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The Revolution Watch Cap by Cecelia Campochiaro has a stitch pattern that echoes the one used in the Isometric Scarf. The zig zag pattern is made entirely with knit and purl stitches. For a rustic look we would love to see this knit up in Stolen Stitches Nua.

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Last but not least is the Tetrahedron Socks, designed by Amy Meeks. The absolutely perfect yarn for these socks would be Socks Yeah! of course! These use a contrast colour on the heels and toes which works perfectly with the 50g skeins of Socks Yeah! and lots of colours to choose from.

Yarn Pairings for Pom Pom Quarterly Issue 22 – Autumn 2017

August is one of those in between months. There’s still some hot days, and the kids are still on holiday, but the nights can be cool, and there are adverts on the telly for back to school supplies. Rainy days mean cozying up and thinking about the season to come, one of the most exciting seasons for any knitter. It’s sweater season of course! What better to inspire your sweater knitting, than the autumn issue of Pom Pom Quarterly?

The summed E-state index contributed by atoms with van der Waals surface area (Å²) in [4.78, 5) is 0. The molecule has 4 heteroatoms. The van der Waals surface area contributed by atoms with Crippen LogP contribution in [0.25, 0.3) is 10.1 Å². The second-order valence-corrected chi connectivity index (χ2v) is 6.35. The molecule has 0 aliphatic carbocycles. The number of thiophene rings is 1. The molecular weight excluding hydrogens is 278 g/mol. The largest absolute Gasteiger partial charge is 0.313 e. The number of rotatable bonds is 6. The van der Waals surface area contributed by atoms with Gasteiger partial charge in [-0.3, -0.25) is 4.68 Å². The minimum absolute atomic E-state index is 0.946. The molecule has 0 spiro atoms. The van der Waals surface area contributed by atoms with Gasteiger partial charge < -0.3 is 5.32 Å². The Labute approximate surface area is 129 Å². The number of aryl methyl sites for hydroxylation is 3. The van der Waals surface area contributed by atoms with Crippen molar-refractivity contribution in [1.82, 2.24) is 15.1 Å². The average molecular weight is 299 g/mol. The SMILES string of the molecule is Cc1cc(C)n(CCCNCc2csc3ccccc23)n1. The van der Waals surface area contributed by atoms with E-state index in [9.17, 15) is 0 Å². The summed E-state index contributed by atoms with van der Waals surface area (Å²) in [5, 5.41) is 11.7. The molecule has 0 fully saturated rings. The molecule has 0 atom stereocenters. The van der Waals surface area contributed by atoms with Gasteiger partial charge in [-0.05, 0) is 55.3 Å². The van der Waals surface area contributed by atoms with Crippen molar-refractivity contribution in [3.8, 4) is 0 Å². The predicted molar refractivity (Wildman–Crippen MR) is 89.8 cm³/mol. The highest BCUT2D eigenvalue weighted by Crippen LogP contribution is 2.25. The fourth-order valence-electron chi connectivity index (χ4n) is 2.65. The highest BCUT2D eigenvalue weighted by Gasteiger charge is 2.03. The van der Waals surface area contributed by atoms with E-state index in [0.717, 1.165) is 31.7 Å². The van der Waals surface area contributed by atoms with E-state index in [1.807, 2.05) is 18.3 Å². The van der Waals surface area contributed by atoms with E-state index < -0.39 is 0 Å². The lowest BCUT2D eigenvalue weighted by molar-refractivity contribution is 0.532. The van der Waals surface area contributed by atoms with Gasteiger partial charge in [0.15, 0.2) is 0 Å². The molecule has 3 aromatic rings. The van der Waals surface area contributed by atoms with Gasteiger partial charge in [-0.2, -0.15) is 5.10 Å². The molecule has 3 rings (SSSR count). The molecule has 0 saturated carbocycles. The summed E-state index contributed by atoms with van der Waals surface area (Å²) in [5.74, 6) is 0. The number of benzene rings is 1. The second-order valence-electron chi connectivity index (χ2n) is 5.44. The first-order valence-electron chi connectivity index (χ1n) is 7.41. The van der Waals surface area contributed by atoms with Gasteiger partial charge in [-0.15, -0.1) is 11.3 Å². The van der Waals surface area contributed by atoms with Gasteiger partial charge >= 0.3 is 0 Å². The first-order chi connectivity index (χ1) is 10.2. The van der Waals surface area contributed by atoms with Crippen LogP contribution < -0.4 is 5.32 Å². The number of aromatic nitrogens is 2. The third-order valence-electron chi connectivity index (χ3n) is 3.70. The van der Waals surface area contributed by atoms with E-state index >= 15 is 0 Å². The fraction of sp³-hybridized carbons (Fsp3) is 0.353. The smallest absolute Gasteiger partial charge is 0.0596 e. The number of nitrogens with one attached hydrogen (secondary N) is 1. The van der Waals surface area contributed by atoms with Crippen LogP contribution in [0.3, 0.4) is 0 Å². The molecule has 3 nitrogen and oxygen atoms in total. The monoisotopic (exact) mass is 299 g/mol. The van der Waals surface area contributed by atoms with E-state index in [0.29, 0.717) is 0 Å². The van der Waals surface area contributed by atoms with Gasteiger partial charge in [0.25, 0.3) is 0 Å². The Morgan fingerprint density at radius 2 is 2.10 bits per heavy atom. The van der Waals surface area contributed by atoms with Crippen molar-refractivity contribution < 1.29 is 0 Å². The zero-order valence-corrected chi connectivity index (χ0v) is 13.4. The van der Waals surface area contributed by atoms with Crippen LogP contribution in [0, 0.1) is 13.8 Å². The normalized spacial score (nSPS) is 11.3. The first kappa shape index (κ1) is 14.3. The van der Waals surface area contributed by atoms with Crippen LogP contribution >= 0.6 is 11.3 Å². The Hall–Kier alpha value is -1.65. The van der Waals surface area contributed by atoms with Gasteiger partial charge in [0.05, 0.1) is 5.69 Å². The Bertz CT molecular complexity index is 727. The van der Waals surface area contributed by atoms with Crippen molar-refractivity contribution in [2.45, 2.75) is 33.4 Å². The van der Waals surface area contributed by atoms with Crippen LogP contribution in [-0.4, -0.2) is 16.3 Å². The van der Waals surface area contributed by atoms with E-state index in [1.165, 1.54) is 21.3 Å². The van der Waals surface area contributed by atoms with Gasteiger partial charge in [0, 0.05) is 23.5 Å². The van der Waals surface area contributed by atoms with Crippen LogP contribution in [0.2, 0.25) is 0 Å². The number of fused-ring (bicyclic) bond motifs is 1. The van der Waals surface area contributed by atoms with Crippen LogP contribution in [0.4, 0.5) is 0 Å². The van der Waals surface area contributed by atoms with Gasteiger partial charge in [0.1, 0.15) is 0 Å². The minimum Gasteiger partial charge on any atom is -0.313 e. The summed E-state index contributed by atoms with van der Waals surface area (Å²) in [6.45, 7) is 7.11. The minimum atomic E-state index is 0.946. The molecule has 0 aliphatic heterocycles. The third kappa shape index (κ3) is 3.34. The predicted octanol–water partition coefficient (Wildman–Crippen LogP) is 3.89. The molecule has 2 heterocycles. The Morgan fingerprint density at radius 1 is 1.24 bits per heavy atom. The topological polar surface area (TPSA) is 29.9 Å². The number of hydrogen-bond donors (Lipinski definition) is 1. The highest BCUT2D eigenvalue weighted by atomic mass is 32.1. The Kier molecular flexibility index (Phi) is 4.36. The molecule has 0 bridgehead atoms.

Autumn issues are always particularly good ones, and this Issue 22 is no exception. For the first time ever Pom Pom collaborated with an outside editor, Juju Vail, to curate the patterns in the issue. You would recognize Juju’s work as she has more often than not been the photographer for the magazine and their various other projects. In this case Juju not only curated and photographed the magazine, she also sewed many of the other garments that the models wear, for a fully handmade issue! Each piece is given the full credit of pattern and fabric source to help you re-create the whole look if you so choose.

PomPom22-coverAs a knitting shop we are here for the knitting, so we’ll take a look at each pattern and match it up with some yarn to give you ideas on what you can use.

First up we have Aubusson, a brioche scarf by none other than the Queen of Brioche herself, Nancy Marchant. The pattern calls for two yarns held together, one a luxurious 4ply yarn, and the other a fuzzy laceweight, in two sets of contrasting colours. The combination creates a unique textured fabric that compliments the brioche stitch. We love the colour choices that could be found using Sulka Legato for the 4ply and Cumulus for the fuzzy laceweight.PomPom22-01

Barbicel is one of 2 cardigans in this issue. Designed by Fiona Alice, it makes wonderful use of a sheepy yarn that will bloom a lot after blocking. For a similar yarn we would recommend Tamar from Blacker with it’s all British wool blend and rustic texture. PomPom22-02

Next up is Calamus, designed by Maddie Harvey. This colourwork snood is big enough to wrap around twice for a super snuggly fit, knit in 3 colours. One of our favourite yarns for colourwork has to be Cumbria from The Fibre Co. It’s got just the right amount of tooth and texture to really pull the technique together, and of course it also has a wonderful range of colours.PomPom22-03